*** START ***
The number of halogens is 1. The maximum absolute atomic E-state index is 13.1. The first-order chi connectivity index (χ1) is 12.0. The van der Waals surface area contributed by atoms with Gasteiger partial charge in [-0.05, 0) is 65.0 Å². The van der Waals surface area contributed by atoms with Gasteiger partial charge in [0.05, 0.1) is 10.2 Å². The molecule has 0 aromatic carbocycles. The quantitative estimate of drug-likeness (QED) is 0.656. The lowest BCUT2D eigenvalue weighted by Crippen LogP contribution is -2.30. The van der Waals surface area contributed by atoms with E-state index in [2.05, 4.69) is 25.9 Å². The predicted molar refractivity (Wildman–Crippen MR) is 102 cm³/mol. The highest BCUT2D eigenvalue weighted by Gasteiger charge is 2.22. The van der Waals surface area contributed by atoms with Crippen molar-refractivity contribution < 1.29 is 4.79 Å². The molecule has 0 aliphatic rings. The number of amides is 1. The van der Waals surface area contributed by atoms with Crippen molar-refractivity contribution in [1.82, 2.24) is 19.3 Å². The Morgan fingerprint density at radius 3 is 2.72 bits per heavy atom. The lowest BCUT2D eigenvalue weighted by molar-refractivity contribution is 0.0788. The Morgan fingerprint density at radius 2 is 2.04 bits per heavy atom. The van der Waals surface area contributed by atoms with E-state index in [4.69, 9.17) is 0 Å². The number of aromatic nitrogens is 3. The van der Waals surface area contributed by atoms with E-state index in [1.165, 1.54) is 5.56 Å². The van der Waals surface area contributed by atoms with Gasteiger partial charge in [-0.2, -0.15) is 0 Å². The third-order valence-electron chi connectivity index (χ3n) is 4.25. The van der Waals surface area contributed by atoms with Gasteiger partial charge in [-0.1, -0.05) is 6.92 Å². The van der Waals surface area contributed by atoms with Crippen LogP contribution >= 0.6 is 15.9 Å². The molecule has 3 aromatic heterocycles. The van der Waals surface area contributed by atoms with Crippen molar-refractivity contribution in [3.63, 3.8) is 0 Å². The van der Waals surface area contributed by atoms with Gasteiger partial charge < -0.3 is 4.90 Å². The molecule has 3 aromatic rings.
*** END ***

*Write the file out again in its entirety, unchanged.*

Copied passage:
The number of halogens is 1. The maximum absolute atomic E-state index is 13.1. The first-order chi connectivity index (χ1) is 12.0. The van der Waals surface area contributed by atoms with Gasteiger partial charge in [-0.05, 0) is 65.0 Å². The van der Waals surface area contributed by atoms with Gasteiger partial charge in [0.05, 0.1) is 10.2 Å². The molecule has 0 aromatic carbocycles. The quantitative estimate of drug-likeness (QED) is 0.656. The lowest BCUT2D eigenvalue weighted by Crippen LogP contribution is -2.30. The van der Waals surface area contributed by atoms with E-state index in [2.05, 4.69) is 25.9 Å². The predicted molar refractivity (Wildman–Crippen MR) is 102 cm³/mol. The highest BCUT2D eigenvalue weighted by Gasteiger charge is 2.22. The van der Waals surface area contributed by atoms with Crippen molar-refractivity contribution < 1.29 is 4.79 Å². The molecule has 0 aliphatic rings. The number of amides is 1. The van der Waals surface area contributed by atoms with Crippen molar-refractivity contribution in [1.82, 2.24) is 19.3 Å². The Morgan fingerprint density at radius 3 is 2.72 bits per heavy atom. The lowest BCUT2D eigenvalue weighted by molar-refractivity contribution is 0.0788. The Morgan fingerprint density at radius 2 is 2.04 bits per heavy atom. The van der Waals surface area contributed by atoms with E-state index in [4.69, 9.17) is 0 Å². The number of aromatic nitrogens is 3. The van der Waals surface area contributed by atoms with E-state index in [1.165, 1.54) is 5.56 Å². The van der Waals surface area contributed by atoms with Gasteiger partial charge in [-0.2, -0.15) is 0 Å². The third-order valence-electron chi connectivity index (χ3n) is 4.25. The van der Waals surface area contributed by atoms with Gasteiger partial charge in [-0.1, -0.05) is 6.92 Å². The van der Waals surface area contributed by atoms with Crippen LogP contribution >= 0.6 is 15.9 Å². The molecule has 3 aromatic heterocycles. The van der Waals surface area contributed by atoms with Crippen molar-refractivity contribution in [3.63, 3.8) is 0 Å². The van der Waals surface area contributed by atoms with Gasteiger partial charge < -0.3 is 4.90 Å². The molecule has 3 aromatic rings.